The Bank of England’s emergency bond-buying last week helped shore up U.K. pension funds and threw a spotlight on a popular strategy among corporate plans known as LDI – or liability-driven investing.
Total assets in LDI strategies in the U.K. rose to almost £1.6 trillion ($1.8 trillion) at the end of 2021, quadrupling from £400 billion in 2011, according to the Investment Association, a trade group that represents U.K. managers. Many LDI mandates allow for the use of derivatives to hedge inflation and interest rate risk.
Here’s how LDI works: Liability-driven investing is employed by many pension funds to mitigate the risk of unfunded liabilities by matching their asset allocation and investment policy with current and expected future liabilities. The LDI portion of a pension fund’s portfolio utilizes liability-hedging strategies to reduce interest-rate risk, which could include long government and credit bonds and derivatives exposure.
Jeff Passmore, LDI solutions strategist at MetLife Investment Management, said the situation with U.K. pension plans “has been challenging, and the heavy use of derivatives in the U.K. LDI model has made the current situation worse than it would otherwise be.”
While most U.S. LDI portfolios rely on bonds rather than derivatives, ‘”those U.S. plan sponsors who have leaned heavily on derivatives and leverage should take a cautionary lesson from what we’re seeing currently across the Atlantic.”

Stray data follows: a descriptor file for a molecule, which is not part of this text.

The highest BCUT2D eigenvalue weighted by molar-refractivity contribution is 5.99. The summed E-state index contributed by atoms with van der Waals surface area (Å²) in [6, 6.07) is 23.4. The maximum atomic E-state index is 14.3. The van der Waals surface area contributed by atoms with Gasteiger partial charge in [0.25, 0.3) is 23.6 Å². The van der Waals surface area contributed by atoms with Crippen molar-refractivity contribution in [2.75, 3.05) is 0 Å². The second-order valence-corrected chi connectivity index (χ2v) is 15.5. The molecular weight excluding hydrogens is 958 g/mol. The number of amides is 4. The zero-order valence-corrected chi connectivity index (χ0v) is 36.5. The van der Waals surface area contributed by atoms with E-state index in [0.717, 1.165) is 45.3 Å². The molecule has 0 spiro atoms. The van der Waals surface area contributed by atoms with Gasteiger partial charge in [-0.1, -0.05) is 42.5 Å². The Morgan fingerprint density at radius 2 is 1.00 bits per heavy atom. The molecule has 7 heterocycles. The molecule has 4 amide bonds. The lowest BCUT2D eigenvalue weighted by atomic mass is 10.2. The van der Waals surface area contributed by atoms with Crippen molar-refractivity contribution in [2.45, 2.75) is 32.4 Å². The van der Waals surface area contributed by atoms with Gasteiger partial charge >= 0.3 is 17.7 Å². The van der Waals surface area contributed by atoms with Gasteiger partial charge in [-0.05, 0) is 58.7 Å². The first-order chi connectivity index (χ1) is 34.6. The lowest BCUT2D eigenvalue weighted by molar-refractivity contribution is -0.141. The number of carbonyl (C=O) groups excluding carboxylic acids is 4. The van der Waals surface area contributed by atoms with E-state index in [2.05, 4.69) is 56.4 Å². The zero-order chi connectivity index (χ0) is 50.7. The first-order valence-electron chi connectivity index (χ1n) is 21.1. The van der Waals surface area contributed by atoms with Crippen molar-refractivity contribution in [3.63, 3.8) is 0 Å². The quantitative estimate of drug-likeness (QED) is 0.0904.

The U.K. pension debacle “is a plain-and-simple problem of leverage,” Charles Van Vleet, assistant treasurer and chief investment officer at Textron, said in an email.
Many U.K. pension plans were interest rate-hedged at 70%, while also holding 60% in growth assets, suggesting 30% leverage, he said. The portfolio’s growth assets have lost around 20% of value if held in public equities and fixed income or about 5% down if held in private equity, he noted.
“Therefore, to make margin calls on their derivative rate exposure they had to sell growth assets – in some cases, selling physical-gilts to meet derivative-gilt margin calls,” Mr. Van Vleet said.
“The problem is worse for plans who gain rate exposure with leveraged ETFs. The leverage in those funds is commonly via cleared interest rate swaps. Margin calls for cleared swaps can only be met with cash – not posted collateral. Therefore, again selling physical-gilts to meet derivative-gilt margin calls.”
Publication Date: 5 Oct 2022
Publication Site: Pensions & Investments